The Tell-Tale Signs That Trump Has Conformed to Washington's Ways

U.S. President Donald Trump addresses the annual March for Life rally, taking place on the National Mall, from the White House Rose Garden in Washington

As commander-in-chief, Trump hasn’t follow his own advice.

Before President Trump decided to increase the U.S. military presence in Afghanistan by an additional three thousand to four thousand troops, and before he decided to relax the rules of engagement for commanders in the field, he essentially equated the Central Asian nation as a bottomless pit of doom. To Trump, the war in Afghanistan was never going to end as long as the United States stayed involved. For the businessman, bailing out a corrupt, weak and unstable Afghan government with tens of billions of dollars in U.S. taxpayer money was the definition of foolishness. “When will we stop wasting our money on rebuilding Afghanistan?” Trump tweeted in October 2011, “We must rebuild our country first.” Less than a year later, Trump tweeted again of his disgust for the war effort, remarking that because the Afghans were plagued by systemic corruption, Kabul simply didn’t deserve the payments Congress was pouring into the country. After a war that lasted over a decade, Afghanistan was very much considered by Trump as a lost cause where any further sacrifice from American service members would not make a difference. "Why are we continuing to train these Afghanis who then shoot our soldiers in the back,” Trump wondered. “Afghanistan is a complete waste. Time to come home.”

As commander-in-chief, however, Trump didn’t follow his own advice. The commanding general, his national-security adviser, his secretary of defense, and a good slice of Washington’s punditry wanted the administration to authorize a deeper American commitment to Afghanistan so the Taliban were prevented from capturing Kabul. And, despite any evidence to the contrary that a few thousand U.S. troops will be able to do what 140,000 coalition soldiers failed to do during the 2010–2012 surge, Trump reluctantly agreed to give the order. As a result, U.S. troops are not withdrawing from the longest war in American history, but are instead being recommitted to the very same provinces and districts U.S. troops fought and died for only years prior. U.S. Marines stationed in Helmand Province when Trump wrote his tweets are now back in Helmand five years later.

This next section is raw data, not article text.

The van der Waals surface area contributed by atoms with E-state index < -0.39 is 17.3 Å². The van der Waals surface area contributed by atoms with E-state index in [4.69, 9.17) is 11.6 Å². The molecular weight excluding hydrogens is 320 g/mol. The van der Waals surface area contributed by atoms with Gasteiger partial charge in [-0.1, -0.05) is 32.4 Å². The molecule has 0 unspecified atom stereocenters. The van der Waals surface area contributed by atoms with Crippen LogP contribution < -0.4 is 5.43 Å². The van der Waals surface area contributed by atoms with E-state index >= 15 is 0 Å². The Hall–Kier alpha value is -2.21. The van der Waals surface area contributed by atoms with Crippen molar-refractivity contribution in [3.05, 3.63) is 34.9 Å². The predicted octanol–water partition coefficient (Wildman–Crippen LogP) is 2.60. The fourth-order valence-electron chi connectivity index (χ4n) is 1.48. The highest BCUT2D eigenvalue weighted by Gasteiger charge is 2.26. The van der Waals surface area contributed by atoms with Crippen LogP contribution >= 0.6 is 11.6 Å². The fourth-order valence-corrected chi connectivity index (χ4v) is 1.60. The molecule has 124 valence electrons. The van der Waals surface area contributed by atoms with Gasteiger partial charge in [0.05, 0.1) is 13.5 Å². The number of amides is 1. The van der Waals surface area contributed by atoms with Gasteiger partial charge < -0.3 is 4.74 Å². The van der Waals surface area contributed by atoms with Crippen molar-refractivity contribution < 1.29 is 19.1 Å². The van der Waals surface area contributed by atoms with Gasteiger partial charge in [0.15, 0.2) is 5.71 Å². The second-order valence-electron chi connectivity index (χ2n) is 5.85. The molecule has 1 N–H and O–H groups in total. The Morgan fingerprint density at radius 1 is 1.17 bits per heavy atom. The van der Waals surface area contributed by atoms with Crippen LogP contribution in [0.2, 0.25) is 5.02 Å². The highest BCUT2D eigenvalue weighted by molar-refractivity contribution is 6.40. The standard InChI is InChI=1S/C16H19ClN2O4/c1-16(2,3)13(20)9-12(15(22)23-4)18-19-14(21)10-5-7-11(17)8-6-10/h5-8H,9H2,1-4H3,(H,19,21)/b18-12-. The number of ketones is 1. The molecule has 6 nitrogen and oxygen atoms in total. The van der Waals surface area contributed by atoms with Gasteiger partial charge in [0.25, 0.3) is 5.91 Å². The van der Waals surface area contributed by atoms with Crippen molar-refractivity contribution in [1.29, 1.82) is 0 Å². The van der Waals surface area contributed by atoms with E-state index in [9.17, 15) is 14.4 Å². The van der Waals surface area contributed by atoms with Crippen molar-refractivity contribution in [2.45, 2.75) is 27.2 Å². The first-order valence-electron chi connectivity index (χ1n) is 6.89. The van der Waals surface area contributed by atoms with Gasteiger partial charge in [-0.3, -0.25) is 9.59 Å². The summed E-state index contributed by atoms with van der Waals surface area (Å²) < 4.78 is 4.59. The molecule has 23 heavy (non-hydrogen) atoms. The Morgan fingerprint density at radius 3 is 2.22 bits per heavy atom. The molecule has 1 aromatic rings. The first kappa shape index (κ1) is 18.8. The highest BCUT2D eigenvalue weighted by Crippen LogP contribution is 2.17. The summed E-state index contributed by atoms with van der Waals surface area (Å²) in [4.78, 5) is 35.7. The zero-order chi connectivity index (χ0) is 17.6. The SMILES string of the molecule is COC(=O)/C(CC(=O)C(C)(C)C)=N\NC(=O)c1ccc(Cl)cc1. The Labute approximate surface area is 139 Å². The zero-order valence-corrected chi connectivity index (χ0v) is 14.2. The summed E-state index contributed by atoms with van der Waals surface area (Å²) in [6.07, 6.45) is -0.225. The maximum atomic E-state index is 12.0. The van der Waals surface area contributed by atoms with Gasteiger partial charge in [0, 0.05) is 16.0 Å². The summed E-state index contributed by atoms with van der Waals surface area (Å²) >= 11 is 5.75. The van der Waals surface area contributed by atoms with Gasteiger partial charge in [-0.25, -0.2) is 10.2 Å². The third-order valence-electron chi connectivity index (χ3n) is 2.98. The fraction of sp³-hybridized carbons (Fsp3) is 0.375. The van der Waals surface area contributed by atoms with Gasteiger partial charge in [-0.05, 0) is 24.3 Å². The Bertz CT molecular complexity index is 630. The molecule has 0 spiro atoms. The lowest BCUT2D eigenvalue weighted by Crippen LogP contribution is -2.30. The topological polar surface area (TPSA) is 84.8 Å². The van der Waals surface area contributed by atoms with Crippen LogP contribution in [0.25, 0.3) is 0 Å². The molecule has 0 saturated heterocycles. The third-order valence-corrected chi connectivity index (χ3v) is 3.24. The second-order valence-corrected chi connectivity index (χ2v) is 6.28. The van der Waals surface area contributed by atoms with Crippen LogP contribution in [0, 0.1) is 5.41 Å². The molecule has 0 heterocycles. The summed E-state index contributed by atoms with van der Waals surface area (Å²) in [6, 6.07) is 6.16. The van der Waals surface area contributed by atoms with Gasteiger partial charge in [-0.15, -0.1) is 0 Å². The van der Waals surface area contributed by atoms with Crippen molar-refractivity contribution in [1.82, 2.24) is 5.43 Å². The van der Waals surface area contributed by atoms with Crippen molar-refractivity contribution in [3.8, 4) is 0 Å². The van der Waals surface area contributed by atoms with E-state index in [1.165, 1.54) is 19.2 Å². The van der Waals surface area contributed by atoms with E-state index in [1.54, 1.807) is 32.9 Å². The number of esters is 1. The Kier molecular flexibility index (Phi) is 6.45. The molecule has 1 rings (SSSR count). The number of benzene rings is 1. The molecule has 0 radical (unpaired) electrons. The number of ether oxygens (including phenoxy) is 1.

Syria is yet one more illustration of President Trump being usurped by a reflexively interventionist foreign-policy mainstream. When Trump spoke about Syria as a candidate, he largely treated it as a counterterrorism problem. Yes, Bashar al-Assad may be an evil and despicable human being, but he did not represent a direct national-security threat to the United States. The Islamic State, though, did, and Trump made it perfectly clear that his administration’s Syria policy would be focused predominantly on eradicating ISIS from the territory it captured. While the details of his war plan were sketchy and would undergo revision during the first several months of his presidency, Trump’s anti-ISIS mission was a simple one to understand. There would be no nation-building involved. The objective would be killing terrorists and helping America’s partners on the ground kill terrorists, a position the American people could support.

But what has occurred since the recapture of Raqqa from the Islamic State has been a complete end-run around Trump’s America First mantra. If Secretary of State Rex Tillerson’s address on the administration’s Syria strategy is actually implemented, Washington will soon be juggling multiple plates at the same time. Dismantling and defeating ISIS—and keeping it defeated—will now be one of several objectives. The others, which include assisting in the stabilization and reconstruction of cleared territory and using U.S. troops as leverage to accelerate a post–Assad Syrian future, is a complete change of mission that the American people are highly unlikely to support absent a full national debate. In Syria, America First has been surpassed by the more ambitious and expansive recommendations that have been percolating throughout Washington’s think-tank community for months. As former CIA senior analyst Paul Pillar astutely observed, the course the White House is now setting for itself in Syria “is a far cry from the impression candidate Trump once gave that he favored contracting missions for U.S. armed forces overseas rather than expanding them.”

Donald Trump, in short, may like to market himself as a refreshing break from previous presidencies, a man who is not afraid to—and in fact enjoys—standing up to the exclusive club of scholars, analysts, think tankers, and career diplomats who have run U.S. foreign policy for the previous twenty-five years. But in reality, regardless of the marketing, the confrontational tweets, and the off-the-cuff remarks, the bedrock of Trump’s foreign policy is not at all dissimilar to the very interventionism that he campaigned against. On the big issues, there is very little in the Trump doctrine that can be categorized as realism or restraint.

The national security by autopilot, meanwhile, goes on.

Daniel R. DePetris is a world affairs columnist for Reuters, a frequent contributor to the American Conservative and the National Interest, and a foreign-policy analyst based in New York, NY.

Image: Reuters

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